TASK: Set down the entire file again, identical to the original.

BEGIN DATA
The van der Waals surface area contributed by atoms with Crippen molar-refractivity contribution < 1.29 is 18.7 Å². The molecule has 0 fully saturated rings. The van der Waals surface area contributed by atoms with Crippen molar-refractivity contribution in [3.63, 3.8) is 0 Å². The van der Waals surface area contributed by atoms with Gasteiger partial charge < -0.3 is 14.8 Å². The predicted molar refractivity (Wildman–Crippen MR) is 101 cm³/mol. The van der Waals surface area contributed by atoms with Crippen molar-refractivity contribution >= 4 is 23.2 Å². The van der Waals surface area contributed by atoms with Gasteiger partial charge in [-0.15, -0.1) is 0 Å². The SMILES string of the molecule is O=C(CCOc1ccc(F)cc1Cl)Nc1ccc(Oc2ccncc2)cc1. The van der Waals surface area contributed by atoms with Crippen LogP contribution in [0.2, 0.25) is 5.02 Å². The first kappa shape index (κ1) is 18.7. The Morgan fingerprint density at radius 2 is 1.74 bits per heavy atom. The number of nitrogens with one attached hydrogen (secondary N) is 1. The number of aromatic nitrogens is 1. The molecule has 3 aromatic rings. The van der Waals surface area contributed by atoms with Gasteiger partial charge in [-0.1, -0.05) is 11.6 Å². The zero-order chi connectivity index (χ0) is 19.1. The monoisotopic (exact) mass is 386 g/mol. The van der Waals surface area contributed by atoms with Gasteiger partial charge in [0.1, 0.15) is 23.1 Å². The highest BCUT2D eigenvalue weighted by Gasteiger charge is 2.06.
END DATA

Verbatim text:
The van der Waals surface area contributed by atoms with Crippen molar-refractivity contribution < 1.29 is 18.7 Å². The molecule has 0 fully saturated rings. The van der Waals surface area contributed by atoms with Crippen molar-refractivity contribution in [3.63, 3.8) is 0 Å². The van der Waals surface area contributed by atoms with Gasteiger partial charge < -0.3 is 14.8 Å². The predicted molar refractivity (Wildman–Crippen MR) is 101 cm³/mol. The van der Waals surface area contributed by atoms with Crippen molar-refractivity contribution >= 4 is 23.2 Å². The van der Waals surface area contributed by atoms with Gasteiger partial charge in [-0.15, -0.1) is 0 Å². The SMILES string of the molecule is O=C(CCOc1ccc(F)cc1Cl)Nc1ccc(Oc2ccncc2)cc1. The van der Waals surface area contributed by atoms with Crippen LogP contribution in [0.2, 0.25) is 5.02 Å². The first kappa shape index (κ1) is 18.7. The Morgan fingerprint density at radius 2 is 1.74 bits per heavy atom. The number of nitrogens with one attached hydrogen (secondary N) is 1. The number of aromatic nitrogens is 1. The molecule has 3 aromatic rings. The van der Waals surface area contributed by atoms with Gasteiger partial charge in [-0.1, -0.05) is 11.6 Å². The zero-order chi connectivity index (χ0) is 19.1. The monoisotopic (exact) mass is 386 g/mol. The van der Waals surface area contributed by atoms with Gasteiger partial charge in [0.1, 0.15) is 23.1 Å². The highest BCUT2D eigenvalue weighted by Gasteiger charge is 2.06.